Home » Unemployment and inactivity rise as Britain’s jobs market ‘continues to falter’, ONS figures show

Unemployment and inactivity rise as Britain’s jobs market ‘continues to falter’, ONS figures show

Unemployment and economic inactivity in the UK are both continuing to rise, data from the Office for National Statistics (ONS) has shown, raising fears that economic uncertainty is still affecting the labour market. 

May’s Labour market overview revealed that unemployment increased to 4.3 per cent between January and March 2024 – the highest level for seven months. While the employment rate was estimated at 74.5 per cent in the January to March 2024 quarter, the ONS said this remains below estimates of a year ago and had dropped in the latest quarter.

The inactivity rate for people aged 16 to 64 years was 22.1 per cent, down from 22.2 per cent in the previous quarter, with the claimant count – the number of people claiming unemployment-related benefits –  for April 2024 increasing by 8,900 on the month and by 29,300 on the year, to 1.579 million. 


Unemployment and economic inactivity ‘higher now than in the depths of pandemic’, new ONS figures show

Real-term pay still falling as workers ‘swim against inflationary tide’, ONS figures show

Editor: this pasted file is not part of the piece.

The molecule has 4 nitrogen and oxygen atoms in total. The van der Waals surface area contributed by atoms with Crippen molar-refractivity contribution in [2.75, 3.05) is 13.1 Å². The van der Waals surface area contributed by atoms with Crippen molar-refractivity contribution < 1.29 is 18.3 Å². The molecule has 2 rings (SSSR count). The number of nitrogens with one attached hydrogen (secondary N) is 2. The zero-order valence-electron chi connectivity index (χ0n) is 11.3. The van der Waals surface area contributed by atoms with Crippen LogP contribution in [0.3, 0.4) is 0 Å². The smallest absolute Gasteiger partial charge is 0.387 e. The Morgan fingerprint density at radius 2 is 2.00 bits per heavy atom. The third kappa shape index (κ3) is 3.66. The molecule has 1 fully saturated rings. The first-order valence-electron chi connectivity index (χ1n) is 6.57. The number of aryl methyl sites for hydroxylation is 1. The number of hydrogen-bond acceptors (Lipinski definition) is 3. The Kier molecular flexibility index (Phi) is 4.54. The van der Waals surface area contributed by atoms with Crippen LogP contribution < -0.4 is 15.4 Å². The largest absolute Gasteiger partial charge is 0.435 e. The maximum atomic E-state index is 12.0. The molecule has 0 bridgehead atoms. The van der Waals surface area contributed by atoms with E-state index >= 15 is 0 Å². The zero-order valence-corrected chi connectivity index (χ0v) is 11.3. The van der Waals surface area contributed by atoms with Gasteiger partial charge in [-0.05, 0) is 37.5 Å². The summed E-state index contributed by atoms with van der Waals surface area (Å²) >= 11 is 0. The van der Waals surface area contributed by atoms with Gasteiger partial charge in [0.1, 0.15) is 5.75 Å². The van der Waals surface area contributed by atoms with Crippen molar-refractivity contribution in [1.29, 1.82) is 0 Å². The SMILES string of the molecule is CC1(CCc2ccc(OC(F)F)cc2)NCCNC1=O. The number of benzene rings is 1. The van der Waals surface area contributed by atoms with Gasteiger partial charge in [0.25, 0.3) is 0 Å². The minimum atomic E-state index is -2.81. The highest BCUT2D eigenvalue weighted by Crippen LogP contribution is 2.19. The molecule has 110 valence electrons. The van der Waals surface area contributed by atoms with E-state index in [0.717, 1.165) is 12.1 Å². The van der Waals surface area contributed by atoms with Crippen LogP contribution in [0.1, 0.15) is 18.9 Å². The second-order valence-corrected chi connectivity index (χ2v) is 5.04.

Firms ‘gearing up for growth’ with job ads on the rise, latest data finds


The estimated number of vacancies in the UK decreased by 26,000 to 898,000 from February to April 2024, with vacancies declining for the 22nd consecutive period but remaining above pre-pandemic levels, the ONS reported. 

Tony Wilson, director at the Institute for Employment Studies, said the findings were “disappointing”. 

“Overall there are now 900,000 more people out of work than before the pandemic began, with virtually all of this a result of higher economic inactivity,” he explained, adding that the three key reasons behind this were fewer older people coming back to work; more young people in education or out of work; and more people off with long-term health conditions across all ages.

“However, for all the talk about this being driven by a sick note culture, the reality is that the UK has among the lowest rates of sickness absence in the world, while our analysis shows that the growth in ill-health is being driven primarily by fewer people with health conditions coming back to work rather than more people leaving,” said Wilson.

“We need to do far more and better to make our employment services more accessible, inclusive and supportive, rather than just threatening to change the rules or cut people’s benefits.”

Julia Turney, partner and head of platform and benefits at Barnett Waddingham, said that while official unemployment rate saw a slight uptick, “a closer look at economic inactivity statistics reveals a concerning rise in individuals exiting the workforce for health-related reasons”.

She noted that there were currently more than half a million more people unemployed than before the pandemic, and said the number of 16 to 24 year olds in the UK who fall into this category was “particularly alarming”.